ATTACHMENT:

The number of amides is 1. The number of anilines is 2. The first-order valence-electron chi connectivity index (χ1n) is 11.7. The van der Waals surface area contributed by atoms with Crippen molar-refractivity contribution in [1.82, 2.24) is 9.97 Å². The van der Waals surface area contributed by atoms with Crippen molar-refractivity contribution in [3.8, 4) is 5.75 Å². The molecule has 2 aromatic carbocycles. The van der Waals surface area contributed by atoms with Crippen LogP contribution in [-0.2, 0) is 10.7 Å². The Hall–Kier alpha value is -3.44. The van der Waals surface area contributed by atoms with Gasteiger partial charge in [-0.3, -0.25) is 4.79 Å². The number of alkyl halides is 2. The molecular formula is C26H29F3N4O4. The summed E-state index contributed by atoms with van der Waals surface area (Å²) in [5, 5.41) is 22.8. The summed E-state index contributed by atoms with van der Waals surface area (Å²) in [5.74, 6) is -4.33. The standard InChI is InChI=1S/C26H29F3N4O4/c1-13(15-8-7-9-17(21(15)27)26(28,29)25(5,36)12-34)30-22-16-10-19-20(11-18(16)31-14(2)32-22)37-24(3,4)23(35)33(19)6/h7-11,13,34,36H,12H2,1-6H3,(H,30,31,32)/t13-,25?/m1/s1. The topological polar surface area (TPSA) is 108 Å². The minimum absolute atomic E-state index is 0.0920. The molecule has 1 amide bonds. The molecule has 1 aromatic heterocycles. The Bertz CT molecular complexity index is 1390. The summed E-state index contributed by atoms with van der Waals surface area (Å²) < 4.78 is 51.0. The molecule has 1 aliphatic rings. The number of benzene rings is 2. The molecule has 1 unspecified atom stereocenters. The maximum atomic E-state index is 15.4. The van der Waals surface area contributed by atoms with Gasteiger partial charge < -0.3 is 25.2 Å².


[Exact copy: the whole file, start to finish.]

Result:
The number of amides is 1. The number of anilines is 2. The first-order valence-electron chi connectivity index (χ1n) is 11.7. The van der Waals surface area contributed by atoms with Crippen molar-refractivity contribution in [1.82, 2.24) is 9.97 Å². The van der Waals surface area contributed by atoms with Crippen molar-refractivity contribution in [3.8, 4) is 5.75 Å². The molecule has 2 aromatic carbocycles. The van der Waals surface area contributed by atoms with Crippen LogP contribution in [-0.2, 0) is 10.7 Å². The Hall–Kier alpha value is -3.44. The van der Waals surface area contributed by atoms with Gasteiger partial charge in [-0.3, -0.25) is 4.79 Å². The number of alkyl halides is 2. The molecular formula is C26H29F3N4O4. The summed E-state index contributed by atoms with van der Waals surface area (Å²) in [5, 5.41) is 22.8. The summed E-state index contributed by atoms with van der Waals surface area (Å²) in [5.74, 6) is -4.33. The standard InChI is InChI=1S/C26H29F3N4O4/c1-13(15-8-7-9-17(21(15)27)26(28,29)25(5,36)12-34)30-22-16-10-19-20(11-18(16)31-14(2)32-22)37-24(3,4)23(35)33(19)6/h7-11,13,34,36H,12H2,1-6H3,(H,30,31,32)/t13-,25?/m1/s1. The topological polar surface area (TPSA) is 108 Å². The minimum absolute atomic E-state index is 0.0920. The molecule has 1 amide bonds. The molecule has 1 aromatic heterocycles. The Bertz CT molecular complexity index is 1390. The summed E-state index contributed by atoms with van der Waals surface area (Å²) < 4.78 is 51.0. The molecule has 1 aliphatic rings. The number of benzene rings is 2. The molecule has 1 unspecified atom stereocenters. The maximum atomic E-state index is 15.4. The van der Waals surface area contributed by atoms with Gasteiger partial charge < -0.3 is 25.2 Å².